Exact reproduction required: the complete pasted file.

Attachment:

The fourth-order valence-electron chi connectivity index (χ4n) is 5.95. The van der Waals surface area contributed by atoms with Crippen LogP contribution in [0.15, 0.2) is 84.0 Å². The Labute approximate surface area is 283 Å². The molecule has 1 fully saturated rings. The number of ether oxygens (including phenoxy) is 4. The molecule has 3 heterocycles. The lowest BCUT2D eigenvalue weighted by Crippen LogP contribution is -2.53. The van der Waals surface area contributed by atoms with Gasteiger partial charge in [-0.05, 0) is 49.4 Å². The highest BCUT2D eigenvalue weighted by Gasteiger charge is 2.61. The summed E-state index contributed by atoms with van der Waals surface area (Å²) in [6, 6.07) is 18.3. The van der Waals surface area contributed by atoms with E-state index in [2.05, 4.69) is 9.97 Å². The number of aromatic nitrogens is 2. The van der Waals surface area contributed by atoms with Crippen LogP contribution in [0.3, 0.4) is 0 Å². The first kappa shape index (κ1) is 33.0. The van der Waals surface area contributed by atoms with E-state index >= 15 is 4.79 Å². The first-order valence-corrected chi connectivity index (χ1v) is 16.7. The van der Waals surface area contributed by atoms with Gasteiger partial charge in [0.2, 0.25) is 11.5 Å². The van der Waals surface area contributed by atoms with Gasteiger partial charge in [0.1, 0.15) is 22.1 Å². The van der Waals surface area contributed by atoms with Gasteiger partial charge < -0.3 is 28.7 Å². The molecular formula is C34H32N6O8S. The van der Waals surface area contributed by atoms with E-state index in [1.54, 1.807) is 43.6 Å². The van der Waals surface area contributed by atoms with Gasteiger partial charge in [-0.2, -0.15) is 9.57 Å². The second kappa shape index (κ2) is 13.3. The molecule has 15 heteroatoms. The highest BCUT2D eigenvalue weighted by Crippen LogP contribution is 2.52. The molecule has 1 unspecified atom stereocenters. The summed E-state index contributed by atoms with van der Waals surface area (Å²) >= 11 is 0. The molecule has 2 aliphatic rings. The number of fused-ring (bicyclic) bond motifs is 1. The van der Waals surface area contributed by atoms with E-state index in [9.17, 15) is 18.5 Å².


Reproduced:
The fourth-order valence-electron chi connectivity index (χ4n) is 5.95. The van der Waals surface area contributed by atoms with Crippen LogP contribution in [0.15, 0.2) is 84.0 Å². The Labute approximate surface area is 283 Å². The molecule has 1 fully saturated rings. The number of ether oxygens (including phenoxy) is 4. The molecule has 3 heterocycles. The lowest BCUT2D eigenvalue weighted by Crippen LogP contribution is -2.53. The van der Waals surface area contributed by atoms with Gasteiger partial charge in [-0.05, 0) is 49.4 Å². The highest BCUT2D eigenvalue weighted by Gasteiger charge is 2.61. The summed E-state index contributed by atoms with van der Waals surface area (Å²) in [6, 6.07) is 18.3. The van der Waals surface area contributed by atoms with E-state index in [2.05, 4.69) is 9.97 Å². The number of aromatic nitrogens is 2. The van der Waals surface area contributed by atoms with Crippen LogP contribution in [0.3, 0.4) is 0 Å². The first kappa shape index (κ1) is 33.0. The van der Waals surface area contributed by atoms with E-state index >= 15 is 4.79 Å². The first-order valence-corrected chi connectivity index (χ1v) is 16.7. The van der Waals surface area contributed by atoms with Gasteiger partial charge in [0.2, 0.25) is 11.5 Å². The van der Waals surface area contributed by atoms with Gasteiger partial charge in [0.1, 0.15) is 22.1 Å². The van der Waals surface area contributed by atoms with Gasteiger partial charge < -0.3 is 28.7 Å². The molecular formula is C34H32N6O8S. The van der Waals surface area contributed by atoms with E-state index in [1.54, 1.807) is 43.6 Å². The van der Waals surface area contributed by atoms with Gasteiger partial charge in [-0.2, -0.15) is 9.57 Å². The second kappa shape index (κ2) is 13.3. The molecule has 15 heteroatoms. The highest BCUT2D eigenvalue weighted by Crippen LogP contribution is 2.52. The molecule has 1 unspecified atom stereocenters. The summed E-state index contributed by atoms with van der Waals surface area (Å²) >= 11 is 0. The molecule has 2 aliphatic rings. The number of fused-ring (bicyclic) bond motifs is 1. The van der Waals surface area contributed by atoms with E-state index in [9.17, 15) is 18.5 Å².